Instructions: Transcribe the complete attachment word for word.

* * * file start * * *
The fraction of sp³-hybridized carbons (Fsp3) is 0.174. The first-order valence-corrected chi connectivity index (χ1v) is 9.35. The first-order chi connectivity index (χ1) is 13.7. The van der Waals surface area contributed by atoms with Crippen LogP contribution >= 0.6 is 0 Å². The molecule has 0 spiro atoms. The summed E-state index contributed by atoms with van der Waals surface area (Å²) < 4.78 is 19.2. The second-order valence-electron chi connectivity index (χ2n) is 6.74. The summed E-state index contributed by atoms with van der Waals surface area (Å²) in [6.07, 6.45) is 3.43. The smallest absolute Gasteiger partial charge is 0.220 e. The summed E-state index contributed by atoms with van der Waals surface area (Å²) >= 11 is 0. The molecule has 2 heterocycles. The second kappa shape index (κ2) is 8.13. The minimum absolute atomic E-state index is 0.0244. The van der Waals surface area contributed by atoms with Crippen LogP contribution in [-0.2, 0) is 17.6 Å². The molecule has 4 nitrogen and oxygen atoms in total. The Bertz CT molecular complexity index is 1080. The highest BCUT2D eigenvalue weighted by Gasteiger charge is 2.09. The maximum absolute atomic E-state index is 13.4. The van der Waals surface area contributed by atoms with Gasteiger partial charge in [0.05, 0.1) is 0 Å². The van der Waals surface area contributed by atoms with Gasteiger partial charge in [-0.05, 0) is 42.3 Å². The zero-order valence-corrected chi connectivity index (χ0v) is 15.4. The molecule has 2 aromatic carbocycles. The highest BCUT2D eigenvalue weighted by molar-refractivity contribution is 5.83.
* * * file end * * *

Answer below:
The fraction of sp³-hybridized carbons (Fsp3) is 0.174. The first-order valence-corrected chi connectivity index (χ1v) is 9.35. The first-order chi connectivity index (χ1) is 13.7. The van der Waals surface area contributed by atoms with Crippen LogP contribution >= 0.6 is 0 Å². The molecule has 0 spiro atoms. The summed E-state index contributed by atoms with van der Waals surface area (Å²) < 4.78 is 19.2. The second-order valence-electron chi connectivity index (χ2n) is 6.74. The summed E-state index contributed by atoms with van der Waals surface area (Å²) in [6.07, 6.45) is 3.43. The smallest absolute Gasteiger partial charge is 0.220 e. The summed E-state index contributed by atoms with van der Waals surface area (Å²) >= 11 is 0. The molecule has 2 heterocycles. The second kappa shape index (κ2) is 8.13. The minimum absolute atomic E-state index is 0.0244. The van der Waals surface area contributed by atoms with Crippen LogP contribution in [-0.2, 0) is 17.6 Å². The molecule has 4 nitrogen and oxygen atoms in total. The Bertz CT molecular complexity index is 1080. The highest BCUT2D eigenvalue weighted by Gasteiger charge is 2.09. The maximum absolute atomic E-state index is 13.4. The van der Waals surface area contributed by atoms with Gasteiger partial charge in [0.05, 0.1) is 0 Å². The van der Waals surface area contributed by atoms with Gasteiger partial charge in [-0.05, 0) is 42.3 Å². The zero-order valence-corrected chi connectivity index (χ0v) is 15.4. The molecule has 2 aromatic carbocycles. The highest BCUT2D eigenvalue weighted by molar-refractivity contribution is 5.83.